So what can you do and more importantly should you care? My short answer is yes there is and yes you should. The danger of fake news, from bogus reviews to false accusations can and has affected everything from neighbourhood coffee shops to five-star hotels. Don’t believe for a moment that because you don’t run the Plaza that someone can’t accuse you of having bedbugs. True or not, viral is viral.


Percentage of 'fake-news' stories that originated on Facebook*

Fake news, Misinformation and You

I have heard it said that it can take ten years to build a reputation and only ten minutes to tear it down. The internet and social media have compressed these times down to ten months and ten seconds. If you don’t have some kind of policy to at least monitor social media and your online reputation, you’re running a real risk to your credibility and to your business.


The Solution: Set Your Own Rules

If you haven’t already, you should set a clear list of communication standards for your company and distribute it. This can be as simple as how you answer the phone to answering media inquiries. You should definitely have a social media policy for your organization and let your staff know what you expect.

Tips for your organization:

  • Decide on who is in charge of social media accounts and communications. Then make sure the accounts are secure.
  • If you’re not sure what people are saying about you, find out. You might be pleasantly surprised and have an opportunity to network.
  • If your company or organization is criticized online, investigate. Is it a valid complaint? Is it an actual customer or another online troll? Answer questions and state your case in a professional tone. Reasonable customers will value your interaction and unreasonable customers will never be happy so don’t try. Have your say and move on.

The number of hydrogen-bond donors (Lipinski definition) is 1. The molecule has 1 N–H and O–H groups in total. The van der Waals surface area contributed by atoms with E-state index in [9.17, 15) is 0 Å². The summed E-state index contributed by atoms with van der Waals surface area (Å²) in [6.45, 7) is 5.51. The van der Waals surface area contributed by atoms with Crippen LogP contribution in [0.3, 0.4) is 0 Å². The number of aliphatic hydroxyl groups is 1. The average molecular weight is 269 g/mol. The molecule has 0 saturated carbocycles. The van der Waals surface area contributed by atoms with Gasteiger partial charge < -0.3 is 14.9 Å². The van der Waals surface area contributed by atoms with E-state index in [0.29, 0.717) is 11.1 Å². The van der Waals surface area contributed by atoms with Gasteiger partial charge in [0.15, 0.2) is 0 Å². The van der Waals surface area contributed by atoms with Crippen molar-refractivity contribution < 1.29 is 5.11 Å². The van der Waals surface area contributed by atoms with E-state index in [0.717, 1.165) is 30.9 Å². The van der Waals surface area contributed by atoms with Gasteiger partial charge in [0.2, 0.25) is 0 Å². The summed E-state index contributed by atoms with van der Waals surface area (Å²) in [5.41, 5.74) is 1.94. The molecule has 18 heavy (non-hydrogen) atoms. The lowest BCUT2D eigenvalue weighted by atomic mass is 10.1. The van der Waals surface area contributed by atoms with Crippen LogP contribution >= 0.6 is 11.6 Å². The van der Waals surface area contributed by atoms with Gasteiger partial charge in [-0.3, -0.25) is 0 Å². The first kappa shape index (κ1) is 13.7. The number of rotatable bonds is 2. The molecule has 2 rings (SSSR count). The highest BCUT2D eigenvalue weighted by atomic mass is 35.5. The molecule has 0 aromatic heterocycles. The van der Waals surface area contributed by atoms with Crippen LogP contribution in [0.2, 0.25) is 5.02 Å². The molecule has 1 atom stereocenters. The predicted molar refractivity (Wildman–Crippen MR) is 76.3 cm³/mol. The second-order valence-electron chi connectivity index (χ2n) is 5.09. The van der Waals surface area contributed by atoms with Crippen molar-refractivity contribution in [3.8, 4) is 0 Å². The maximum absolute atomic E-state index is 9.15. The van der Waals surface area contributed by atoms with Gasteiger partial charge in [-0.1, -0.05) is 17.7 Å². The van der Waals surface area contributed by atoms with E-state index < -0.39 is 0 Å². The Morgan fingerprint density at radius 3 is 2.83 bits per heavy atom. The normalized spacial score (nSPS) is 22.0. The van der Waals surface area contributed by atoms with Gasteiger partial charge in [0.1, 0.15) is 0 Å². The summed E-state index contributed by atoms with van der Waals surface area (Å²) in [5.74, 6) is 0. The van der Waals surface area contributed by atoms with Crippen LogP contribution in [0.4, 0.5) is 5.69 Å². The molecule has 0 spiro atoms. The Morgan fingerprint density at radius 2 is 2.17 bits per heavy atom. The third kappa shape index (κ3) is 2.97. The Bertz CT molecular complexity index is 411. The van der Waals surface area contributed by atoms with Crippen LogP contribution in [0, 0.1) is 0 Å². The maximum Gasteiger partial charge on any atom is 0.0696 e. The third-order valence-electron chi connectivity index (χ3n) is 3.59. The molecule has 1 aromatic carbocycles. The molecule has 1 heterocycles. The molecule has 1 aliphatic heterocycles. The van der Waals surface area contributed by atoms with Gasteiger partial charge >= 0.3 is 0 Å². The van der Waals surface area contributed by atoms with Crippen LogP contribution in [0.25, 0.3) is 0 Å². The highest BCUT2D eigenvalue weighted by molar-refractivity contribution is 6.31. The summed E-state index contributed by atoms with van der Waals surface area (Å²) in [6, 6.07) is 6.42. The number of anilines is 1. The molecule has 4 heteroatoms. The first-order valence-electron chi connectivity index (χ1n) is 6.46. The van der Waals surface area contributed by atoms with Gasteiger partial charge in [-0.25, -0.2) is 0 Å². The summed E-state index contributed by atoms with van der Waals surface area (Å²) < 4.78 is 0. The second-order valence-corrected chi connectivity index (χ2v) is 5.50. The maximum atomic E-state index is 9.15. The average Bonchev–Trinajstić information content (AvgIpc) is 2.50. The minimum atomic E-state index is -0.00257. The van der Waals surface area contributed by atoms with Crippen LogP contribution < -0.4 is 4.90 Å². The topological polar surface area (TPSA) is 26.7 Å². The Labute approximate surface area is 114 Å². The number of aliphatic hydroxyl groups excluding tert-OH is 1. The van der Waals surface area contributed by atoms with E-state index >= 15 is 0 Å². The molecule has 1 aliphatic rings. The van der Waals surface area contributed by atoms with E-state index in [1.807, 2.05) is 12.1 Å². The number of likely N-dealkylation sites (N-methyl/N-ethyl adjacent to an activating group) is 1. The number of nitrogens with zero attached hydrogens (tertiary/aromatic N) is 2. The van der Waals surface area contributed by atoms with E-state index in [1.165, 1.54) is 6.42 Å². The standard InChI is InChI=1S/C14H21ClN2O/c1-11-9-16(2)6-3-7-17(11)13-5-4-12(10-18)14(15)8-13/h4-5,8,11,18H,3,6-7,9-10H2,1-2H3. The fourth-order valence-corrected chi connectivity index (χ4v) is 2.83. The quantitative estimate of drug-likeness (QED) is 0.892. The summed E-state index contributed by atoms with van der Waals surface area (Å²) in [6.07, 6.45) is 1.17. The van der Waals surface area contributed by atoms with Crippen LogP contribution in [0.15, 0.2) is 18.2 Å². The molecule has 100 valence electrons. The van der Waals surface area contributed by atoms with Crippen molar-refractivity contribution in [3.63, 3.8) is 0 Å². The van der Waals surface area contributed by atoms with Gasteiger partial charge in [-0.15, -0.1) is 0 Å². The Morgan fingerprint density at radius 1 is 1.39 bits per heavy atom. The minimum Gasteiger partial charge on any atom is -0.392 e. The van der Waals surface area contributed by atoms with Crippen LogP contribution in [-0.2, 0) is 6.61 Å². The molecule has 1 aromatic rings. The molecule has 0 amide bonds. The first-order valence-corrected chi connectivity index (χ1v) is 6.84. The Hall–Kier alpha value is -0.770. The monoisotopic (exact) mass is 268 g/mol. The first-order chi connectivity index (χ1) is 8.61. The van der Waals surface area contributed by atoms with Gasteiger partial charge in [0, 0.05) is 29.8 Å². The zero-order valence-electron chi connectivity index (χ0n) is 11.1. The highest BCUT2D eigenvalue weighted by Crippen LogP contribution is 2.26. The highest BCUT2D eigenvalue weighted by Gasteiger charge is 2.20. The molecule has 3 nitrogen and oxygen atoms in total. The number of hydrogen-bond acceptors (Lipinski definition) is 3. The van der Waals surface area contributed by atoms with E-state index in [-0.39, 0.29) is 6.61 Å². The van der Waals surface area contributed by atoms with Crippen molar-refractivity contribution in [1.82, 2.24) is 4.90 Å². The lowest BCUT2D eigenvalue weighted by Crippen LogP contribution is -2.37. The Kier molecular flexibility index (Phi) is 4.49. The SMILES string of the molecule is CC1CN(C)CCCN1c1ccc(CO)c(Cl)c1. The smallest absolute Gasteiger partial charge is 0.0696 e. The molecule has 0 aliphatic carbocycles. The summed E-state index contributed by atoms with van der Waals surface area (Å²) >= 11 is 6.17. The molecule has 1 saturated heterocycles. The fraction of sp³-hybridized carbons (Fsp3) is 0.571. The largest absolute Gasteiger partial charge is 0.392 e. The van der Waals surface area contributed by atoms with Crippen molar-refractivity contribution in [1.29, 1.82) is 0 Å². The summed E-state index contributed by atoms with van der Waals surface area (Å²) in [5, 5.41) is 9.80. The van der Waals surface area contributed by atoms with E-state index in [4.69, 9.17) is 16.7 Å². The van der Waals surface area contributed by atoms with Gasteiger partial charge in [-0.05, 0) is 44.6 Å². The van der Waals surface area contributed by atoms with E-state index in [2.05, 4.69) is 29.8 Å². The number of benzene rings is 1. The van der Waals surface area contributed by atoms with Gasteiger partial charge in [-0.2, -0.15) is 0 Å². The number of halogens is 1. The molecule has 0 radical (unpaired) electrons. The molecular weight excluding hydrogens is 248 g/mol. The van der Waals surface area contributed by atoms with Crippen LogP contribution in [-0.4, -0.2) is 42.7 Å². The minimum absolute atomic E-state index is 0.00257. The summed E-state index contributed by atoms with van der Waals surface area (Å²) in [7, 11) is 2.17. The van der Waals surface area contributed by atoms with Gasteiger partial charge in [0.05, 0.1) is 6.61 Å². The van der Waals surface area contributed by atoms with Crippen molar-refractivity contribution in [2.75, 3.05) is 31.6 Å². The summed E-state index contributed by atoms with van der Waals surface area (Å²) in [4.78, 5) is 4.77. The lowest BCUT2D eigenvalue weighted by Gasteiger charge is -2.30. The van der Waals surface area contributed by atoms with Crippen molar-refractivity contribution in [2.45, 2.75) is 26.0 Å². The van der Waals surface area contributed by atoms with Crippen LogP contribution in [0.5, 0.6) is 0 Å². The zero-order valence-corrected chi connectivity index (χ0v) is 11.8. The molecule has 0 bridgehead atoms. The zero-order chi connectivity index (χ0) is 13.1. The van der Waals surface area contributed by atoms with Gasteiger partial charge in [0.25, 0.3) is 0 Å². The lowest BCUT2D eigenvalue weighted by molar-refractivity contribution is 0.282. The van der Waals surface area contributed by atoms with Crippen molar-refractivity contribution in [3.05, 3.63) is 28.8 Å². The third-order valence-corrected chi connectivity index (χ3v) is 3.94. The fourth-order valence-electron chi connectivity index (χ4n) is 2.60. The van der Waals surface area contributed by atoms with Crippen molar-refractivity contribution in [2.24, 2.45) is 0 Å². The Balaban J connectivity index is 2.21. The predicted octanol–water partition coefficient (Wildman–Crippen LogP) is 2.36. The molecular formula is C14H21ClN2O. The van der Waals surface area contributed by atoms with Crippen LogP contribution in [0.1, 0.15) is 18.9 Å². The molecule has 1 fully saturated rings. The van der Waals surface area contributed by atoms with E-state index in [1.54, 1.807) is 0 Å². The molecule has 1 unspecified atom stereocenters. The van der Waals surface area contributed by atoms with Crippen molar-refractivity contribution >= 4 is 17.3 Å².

• Be consistent and professional in your tone. A hip young skateboarding company will have a different voice than a non-profit charity. Choose the style of messaging that works best for you and that speaks to your stakeholders.
  • Having unprofessional twitter posts doesn’t seem to harm certain politicians but it can damage public perception of your company. Understand the social media platforms you use and the impact they can have.
  • Be clear on your values. If you publicly state that you are an inclusive employer that values diversity then people will know where you stand. Be genuine. Paying lip-service to values that you don’t adhere to isn’t just lazy, it’s dishonest. Sooner or later, you’ll pay.

Some Things Never Change

Unplugging the internet won’t change a thing. Lies will still be told and fake news will still be printed. But, in this era of social media news feeds and distrust of the media, it’s more important than ever to be credible and professional. If no one is saying anything about your organization then say it yourself. Be clear and consistent with your messaging and let people know who you really are. In a world full misinformation and fake news offer your stakeholders something tangible they can hold on to. Set your own standards and your customers will thank you.